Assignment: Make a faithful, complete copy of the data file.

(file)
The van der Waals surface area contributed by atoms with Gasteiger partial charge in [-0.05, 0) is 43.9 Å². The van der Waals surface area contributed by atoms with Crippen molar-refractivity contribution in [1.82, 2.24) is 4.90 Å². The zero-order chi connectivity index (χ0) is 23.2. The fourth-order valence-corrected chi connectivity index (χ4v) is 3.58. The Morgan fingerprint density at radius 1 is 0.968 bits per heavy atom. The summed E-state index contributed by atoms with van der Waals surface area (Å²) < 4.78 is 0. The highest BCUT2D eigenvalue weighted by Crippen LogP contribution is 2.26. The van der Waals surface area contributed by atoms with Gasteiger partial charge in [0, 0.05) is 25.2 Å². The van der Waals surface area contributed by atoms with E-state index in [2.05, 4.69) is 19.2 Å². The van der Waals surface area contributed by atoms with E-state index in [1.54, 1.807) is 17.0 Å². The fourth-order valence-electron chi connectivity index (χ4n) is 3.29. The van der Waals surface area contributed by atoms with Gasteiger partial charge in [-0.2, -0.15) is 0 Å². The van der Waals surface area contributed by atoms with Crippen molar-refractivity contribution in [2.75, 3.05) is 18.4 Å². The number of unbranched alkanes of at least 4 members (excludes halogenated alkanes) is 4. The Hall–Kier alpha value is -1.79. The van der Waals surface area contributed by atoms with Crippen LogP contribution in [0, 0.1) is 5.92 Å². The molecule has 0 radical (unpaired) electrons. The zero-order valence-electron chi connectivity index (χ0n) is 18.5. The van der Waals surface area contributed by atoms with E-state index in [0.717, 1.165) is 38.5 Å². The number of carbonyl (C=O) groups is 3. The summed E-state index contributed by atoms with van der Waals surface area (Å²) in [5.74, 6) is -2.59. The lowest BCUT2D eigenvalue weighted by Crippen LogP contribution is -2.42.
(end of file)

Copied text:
The van der Waals surface area contributed by atoms with Gasteiger partial charge in [-0.05, 0) is 43.9 Å². The van der Waals surface area contributed by atoms with Crippen molar-refractivity contribution in [1.82, 2.24) is 4.90 Å². The zero-order chi connectivity index (χ0) is 23.2. The fourth-order valence-corrected chi connectivity index (χ4v) is 3.58. The Morgan fingerprint density at radius 1 is 0.968 bits per heavy atom. The summed E-state index contributed by atoms with van der Waals surface area (Å²) < 4.78 is 0. The highest BCUT2D eigenvalue weighted by Crippen LogP contribution is 2.26. The van der Waals surface area contributed by atoms with Gasteiger partial charge in [0, 0.05) is 25.2 Å². The van der Waals surface area contributed by atoms with E-state index in [2.05, 4.69) is 19.2 Å². The van der Waals surface area contributed by atoms with E-state index in [1.54, 1.807) is 17.0 Å². The fourth-order valence-electron chi connectivity index (χ4n) is 3.29. The van der Waals surface area contributed by atoms with Gasteiger partial charge in [-0.2, -0.15) is 0 Å². The van der Waals surface area contributed by atoms with Crippen molar-refractivity contribution in [2.75, 3.05) is 18.4 Å². The number of unbranched alkanes of at least 4 members (excludes halogenated alkanes) is 4. The Hall–Kier alpha value is -1.79. The van der Waals surface area contributed by atoms with Crippen LogP contribution in [0, 0.1) is 5.92 Å². The molecule has 0 radical (unpaired) electrons. The zero-order valence-electron chi connectivity index (χ0n) is 18.5. The van der Waals surface area contributed by atoms with E-state index in [0.717, 1.165) is 38.5 Å². The number of carbonyl (C=O) groups is 3. The summed E-state index contributed by atoms with van der Waals surface area (Å²) in [5.74, 6) is -2.59. The lowest BCUT2D eigenvalue weighted by Crippen LogP contribution is -2.42.